CHANDLER, Ariz. — Bashas' customers expect to find a monthly menu of “Chef's Entrees” on the retailer's website. If the chain's a day late posting the menu, the company hears about it.
The interest in the menus is just one indication of the program's success. Since rolling it out in 2002, Bashas' has seen a sixfold increase in unit volume.
“It's a real draw for Bashas',” said company spokesman Rob Johnson.
Back in 2003, when Chef's Entrees was relatively new, the Bashas' chain sold more than 1,200 of the fully prepared meals each week. The meals generally consist of an entree, with a starchy side dish and a serving of fresh vegetables.
Everything from coconut-crusted chicken to French pork loin and grilled salmon with mango salsa is prepared in individual store kitchens by the store associates. Every store has a recipe booklet, containing step-by-step directions and color photos of the prepared entrees for associates to follow. Most of the 72 stores offer one meal per day, though about 20 larger-volume stores offer shoppers a choice of two daily. The meals, which retail for $6.99, are only available between 4 and 8 p.m.
Now, with four years of cooking for the masses under its belt, the retailer moves about 7,500 meals in a week's time. Having the experience gives the retailer a leg up on other larger chains in the region that haven't made a major commitment to food service. Bashas' competes with Fry's, a division of the Kroger Co., and Safeway, among other chains in the market.
“It gives us a point of differentiation,” said Scott Ruth, who joined Bashas' last year as vice president of food service. “It gives us a niche in the marketplace. We do believe in our hot foods program. It's something we want to continue to grow. More importantly, it's a convenience for our customers.”
Ruth and Johnson give Celia Sablone, the corporate chef for the chain, much of the credit for making the program a winner. Sablone is the creative force behind the menus. She develops the recipes and keeps the rotation of meals fresh and interesting. Sablone, known as “Chef Celia” within the company, has been in charge of recipe development since the program's onset. Over the past year, she's become a familiar face on a local TV station, on which Sablone has promoted Bashas' holiday dinners, and was featured in an entertaining segment. (Through an agreement, Bashas' pays a sum of money in return for regular exposure on the air. The retailer uses the air time to highlight the company's experts.)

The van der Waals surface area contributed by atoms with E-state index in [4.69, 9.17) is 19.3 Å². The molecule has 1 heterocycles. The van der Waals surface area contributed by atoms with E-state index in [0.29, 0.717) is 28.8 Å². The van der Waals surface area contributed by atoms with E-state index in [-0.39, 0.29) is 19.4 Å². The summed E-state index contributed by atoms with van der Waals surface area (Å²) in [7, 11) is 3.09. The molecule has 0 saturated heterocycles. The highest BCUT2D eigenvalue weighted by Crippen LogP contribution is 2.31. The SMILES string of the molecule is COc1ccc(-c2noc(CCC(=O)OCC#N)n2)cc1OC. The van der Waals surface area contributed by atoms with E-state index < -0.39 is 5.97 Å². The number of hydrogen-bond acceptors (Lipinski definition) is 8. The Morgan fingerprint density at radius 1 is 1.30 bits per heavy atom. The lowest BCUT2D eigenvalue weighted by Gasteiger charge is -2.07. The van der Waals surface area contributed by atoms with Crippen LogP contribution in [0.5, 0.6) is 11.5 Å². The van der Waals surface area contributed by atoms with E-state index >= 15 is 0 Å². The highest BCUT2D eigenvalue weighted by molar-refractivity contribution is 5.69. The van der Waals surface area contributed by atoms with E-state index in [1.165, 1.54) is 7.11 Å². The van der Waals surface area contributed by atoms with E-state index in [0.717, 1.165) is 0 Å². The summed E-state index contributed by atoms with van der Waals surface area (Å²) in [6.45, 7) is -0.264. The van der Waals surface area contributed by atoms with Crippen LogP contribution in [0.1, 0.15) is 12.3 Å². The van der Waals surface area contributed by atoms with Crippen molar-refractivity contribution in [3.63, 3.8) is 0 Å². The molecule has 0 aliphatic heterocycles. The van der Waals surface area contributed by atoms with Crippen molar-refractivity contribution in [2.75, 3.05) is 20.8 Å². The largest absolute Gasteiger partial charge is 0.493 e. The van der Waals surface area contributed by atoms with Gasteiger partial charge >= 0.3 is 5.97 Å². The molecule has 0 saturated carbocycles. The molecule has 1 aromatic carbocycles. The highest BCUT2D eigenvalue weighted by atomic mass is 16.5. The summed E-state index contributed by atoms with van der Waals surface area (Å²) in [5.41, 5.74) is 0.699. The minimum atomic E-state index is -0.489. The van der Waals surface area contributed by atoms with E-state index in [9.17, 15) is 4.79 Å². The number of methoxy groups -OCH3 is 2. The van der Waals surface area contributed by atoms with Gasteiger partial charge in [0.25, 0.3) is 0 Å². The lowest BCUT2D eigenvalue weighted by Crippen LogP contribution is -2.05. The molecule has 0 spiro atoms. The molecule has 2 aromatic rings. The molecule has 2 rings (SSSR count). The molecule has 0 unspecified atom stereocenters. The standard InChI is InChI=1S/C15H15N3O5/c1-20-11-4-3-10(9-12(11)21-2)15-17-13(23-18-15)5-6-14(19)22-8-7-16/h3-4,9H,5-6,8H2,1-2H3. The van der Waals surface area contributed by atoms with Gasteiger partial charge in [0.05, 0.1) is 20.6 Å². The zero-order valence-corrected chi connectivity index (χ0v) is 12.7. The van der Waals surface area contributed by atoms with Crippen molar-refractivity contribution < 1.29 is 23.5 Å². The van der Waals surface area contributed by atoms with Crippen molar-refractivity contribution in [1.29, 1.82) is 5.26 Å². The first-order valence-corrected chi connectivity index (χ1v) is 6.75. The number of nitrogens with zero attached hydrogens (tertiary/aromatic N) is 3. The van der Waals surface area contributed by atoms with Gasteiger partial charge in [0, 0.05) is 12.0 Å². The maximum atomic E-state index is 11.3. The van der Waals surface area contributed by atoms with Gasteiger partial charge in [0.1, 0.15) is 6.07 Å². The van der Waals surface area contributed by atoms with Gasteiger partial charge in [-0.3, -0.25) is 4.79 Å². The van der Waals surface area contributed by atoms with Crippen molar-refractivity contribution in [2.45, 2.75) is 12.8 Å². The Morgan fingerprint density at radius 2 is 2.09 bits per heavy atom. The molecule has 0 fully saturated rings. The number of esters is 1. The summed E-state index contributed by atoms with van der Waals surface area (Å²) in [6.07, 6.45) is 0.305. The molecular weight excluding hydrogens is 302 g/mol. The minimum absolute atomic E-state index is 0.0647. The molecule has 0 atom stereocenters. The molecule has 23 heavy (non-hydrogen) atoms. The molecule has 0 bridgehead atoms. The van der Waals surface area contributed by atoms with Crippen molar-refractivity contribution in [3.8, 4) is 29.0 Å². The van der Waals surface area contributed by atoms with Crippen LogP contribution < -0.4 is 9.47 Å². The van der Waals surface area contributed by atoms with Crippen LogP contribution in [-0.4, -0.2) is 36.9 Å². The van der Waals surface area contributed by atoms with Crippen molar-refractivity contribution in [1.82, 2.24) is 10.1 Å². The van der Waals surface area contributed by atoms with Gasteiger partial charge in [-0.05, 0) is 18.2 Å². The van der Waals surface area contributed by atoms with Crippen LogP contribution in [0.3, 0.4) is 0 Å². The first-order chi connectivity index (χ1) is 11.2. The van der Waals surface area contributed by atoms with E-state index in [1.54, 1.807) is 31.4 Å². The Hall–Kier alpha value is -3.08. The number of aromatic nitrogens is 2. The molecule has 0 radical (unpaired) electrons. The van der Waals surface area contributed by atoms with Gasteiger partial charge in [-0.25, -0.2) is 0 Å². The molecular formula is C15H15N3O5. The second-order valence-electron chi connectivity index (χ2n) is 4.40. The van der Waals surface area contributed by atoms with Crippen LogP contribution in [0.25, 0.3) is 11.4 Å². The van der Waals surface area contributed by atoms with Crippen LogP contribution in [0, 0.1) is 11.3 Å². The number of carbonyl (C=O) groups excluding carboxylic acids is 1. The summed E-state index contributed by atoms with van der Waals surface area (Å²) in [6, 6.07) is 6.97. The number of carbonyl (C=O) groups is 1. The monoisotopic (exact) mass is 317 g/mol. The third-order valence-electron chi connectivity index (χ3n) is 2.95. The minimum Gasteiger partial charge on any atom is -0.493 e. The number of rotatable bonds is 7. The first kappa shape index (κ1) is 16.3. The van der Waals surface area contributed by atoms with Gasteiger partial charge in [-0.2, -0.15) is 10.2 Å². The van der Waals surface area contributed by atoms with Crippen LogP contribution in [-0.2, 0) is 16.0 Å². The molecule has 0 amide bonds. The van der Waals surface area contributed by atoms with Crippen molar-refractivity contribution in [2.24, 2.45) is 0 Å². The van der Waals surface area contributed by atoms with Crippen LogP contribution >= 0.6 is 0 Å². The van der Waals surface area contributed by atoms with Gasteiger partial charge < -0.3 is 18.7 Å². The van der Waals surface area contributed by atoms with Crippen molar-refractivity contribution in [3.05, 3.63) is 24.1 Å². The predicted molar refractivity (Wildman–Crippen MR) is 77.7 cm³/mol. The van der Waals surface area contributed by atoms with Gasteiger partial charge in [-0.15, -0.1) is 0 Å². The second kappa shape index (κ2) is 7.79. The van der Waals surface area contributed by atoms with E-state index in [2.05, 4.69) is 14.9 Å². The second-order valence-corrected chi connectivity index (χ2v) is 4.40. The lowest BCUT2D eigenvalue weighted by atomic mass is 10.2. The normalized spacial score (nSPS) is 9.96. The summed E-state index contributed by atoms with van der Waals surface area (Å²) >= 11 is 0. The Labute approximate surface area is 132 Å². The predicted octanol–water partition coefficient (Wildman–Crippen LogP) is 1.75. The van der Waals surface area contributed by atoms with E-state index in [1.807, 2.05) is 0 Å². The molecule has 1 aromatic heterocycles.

Sablone's main challenge is developing recipes that are enticing to shoppers but easy to prepare consistently by store associates. Striking a balance between traditional favorites and brand new dishes is key.
“It's not just fried chicken and mashed potatoes,” Johnson said. “It's been Celia's mission to find more and more recipes that are easy enough for the delis to make en masse but exotic enough to be intriguing to our customers.”
One thing shoppers can count on is fish on Fridays. According to the menu for December, the retailer offered customers a choice of fish and chips or another meal anchored by seafood each Friday.
Sablone brought professional cooking experience to the job. Previously, she worked at the company's upscale AJ's Fine Foods division, but before that, Sablone operated Italian-style restaurants in the area.
“She has a great reputation in the area and the state,” Ruth said.
When he's asked to identify other keys to the program's success, Ruth pointed to the company's commitment to fresh, high-quality ingredients and variety of product. The retailer only uses fresh — not frozen — vegetables, he said. Bashas' also keeps an eye on costs. The retailer sources all ingredients through the company's own warehouses, without using an outside distributor. The company orders ingredients for all the stores, rather than having individual stores place separate orders.
“We manage our own ingredients,” Ruth said. “It helps with the cost of goods rather than having a distributor. It's a profitable part of the department. Some items are more profitable than others.”
Officials at Bashas' have had years to fine-tune the program to the point where it runs pretty smoothly.